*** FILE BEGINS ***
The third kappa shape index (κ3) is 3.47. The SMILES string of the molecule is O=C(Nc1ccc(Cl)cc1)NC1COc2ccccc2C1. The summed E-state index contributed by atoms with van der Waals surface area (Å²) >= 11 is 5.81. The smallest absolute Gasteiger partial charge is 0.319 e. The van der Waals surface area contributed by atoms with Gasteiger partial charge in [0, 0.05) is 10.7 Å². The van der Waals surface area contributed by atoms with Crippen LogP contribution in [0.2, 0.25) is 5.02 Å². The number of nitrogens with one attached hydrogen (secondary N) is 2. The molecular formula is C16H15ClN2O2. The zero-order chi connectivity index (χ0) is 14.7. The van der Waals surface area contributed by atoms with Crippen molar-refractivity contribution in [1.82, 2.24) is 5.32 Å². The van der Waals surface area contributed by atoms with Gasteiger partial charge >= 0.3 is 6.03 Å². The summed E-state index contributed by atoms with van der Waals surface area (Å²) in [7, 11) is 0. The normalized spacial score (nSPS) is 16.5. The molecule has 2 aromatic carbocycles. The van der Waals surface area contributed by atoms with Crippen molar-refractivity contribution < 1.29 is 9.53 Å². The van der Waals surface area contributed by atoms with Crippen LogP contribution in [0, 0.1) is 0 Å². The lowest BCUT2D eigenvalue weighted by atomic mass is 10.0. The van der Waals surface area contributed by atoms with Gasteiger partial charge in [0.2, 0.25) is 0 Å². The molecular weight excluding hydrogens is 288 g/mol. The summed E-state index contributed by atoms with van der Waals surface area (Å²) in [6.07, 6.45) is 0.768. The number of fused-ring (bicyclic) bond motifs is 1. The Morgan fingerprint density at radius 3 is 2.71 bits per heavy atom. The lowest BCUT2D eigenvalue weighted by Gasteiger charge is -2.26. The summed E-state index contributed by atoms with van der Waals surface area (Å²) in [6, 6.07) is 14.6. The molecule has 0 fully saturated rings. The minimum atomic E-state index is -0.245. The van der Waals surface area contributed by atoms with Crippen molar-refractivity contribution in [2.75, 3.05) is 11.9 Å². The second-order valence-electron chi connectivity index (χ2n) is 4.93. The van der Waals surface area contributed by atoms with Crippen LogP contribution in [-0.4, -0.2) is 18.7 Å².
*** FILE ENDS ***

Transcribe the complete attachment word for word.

The third kappa shape index (κ3) is 3.47. The SMILES string of the molecule is O=C(Nc1ccc(Cl)cc1)NC1COc2ccccc2C1. The summed E-state index contributed by atoms with van der Waals surface area (Å²) >= 11 is 5.81. The smallest absolute Gasteiger partial charge is 0.319 e. The van der Waals surface area contributed by atoms with Gasteiger partial charge in [0, 0.05) is 10.7 Å². The van der Waals surface area contributed by atoms with Crippen LogP contribution in [0.2, 0.25) is 5.02 Å². The number of nitrogens with one attached hydrogen (secondary N) is 2. The molecular formula is C16H15ClN2O2. The zero-order chi connectivity index (χ0) is 14.7. The van der Waals surface area contributed by atoms with Crippen molar-refractivity contribution in [1.82, 2.24) is 5.32 Å². The van der Waals surface area contributed by atoms with Gasteiger partial charge >= 0.3 is 6.03 Å². The summed E-state index contributed by atoms with van der Waals surface area (Å²) in [7, 11) is 0. The normalized spacial score (nSPS) is 16.5. The molecule has 2 aromatic carbocycles. The van der Waals surface area contributed by atoms with Crippen molar-refractivity contribution < 1.29 is 9.53 Å². The van der Waals surface area contributed by atoms with Crippen LogP contribution in [0, 0.1) is 0 Å². The lowest BCUT2D eigenvalue weighted by atomic mass is 10.0. The van der Waals surface area contributed by atoms with Gasteiger partial charge in [0.2, 0.25) is 0 Å². The molecular weight excluding hydrogens is 288 g/mol. The summed E-state index contributed by atoms with van der Waals surface area (Å²) in [6.07, 6.45) is 0.768. The number of fused-ring (bicyclic) bond motifs is 1. The Morgan fingerprint density at radius 3 is 2.71 bits per heavy atom. The lowest BCUT2D eigenvalue weighted by Gasteiger charge is -2.26. The summed E-state index contributed by atoms with van der Waals surface area (Å²) in [6, 6.07) is 14.6. The molecule has 0 fully saturated rings. The minimum atomic E-state index is -0.245. The van der Waals surface area contributed by atoms with Crippen molar-refractivity contribution in [2.75, 3.05) is 11.9 Å². The second-order valence-electron chi connectivity index (χ2n) is 4.93. The van der Waals surface area contributed by atoms with Crippen LogP contribution in [-0.4, -0.2) is 18.7 Å².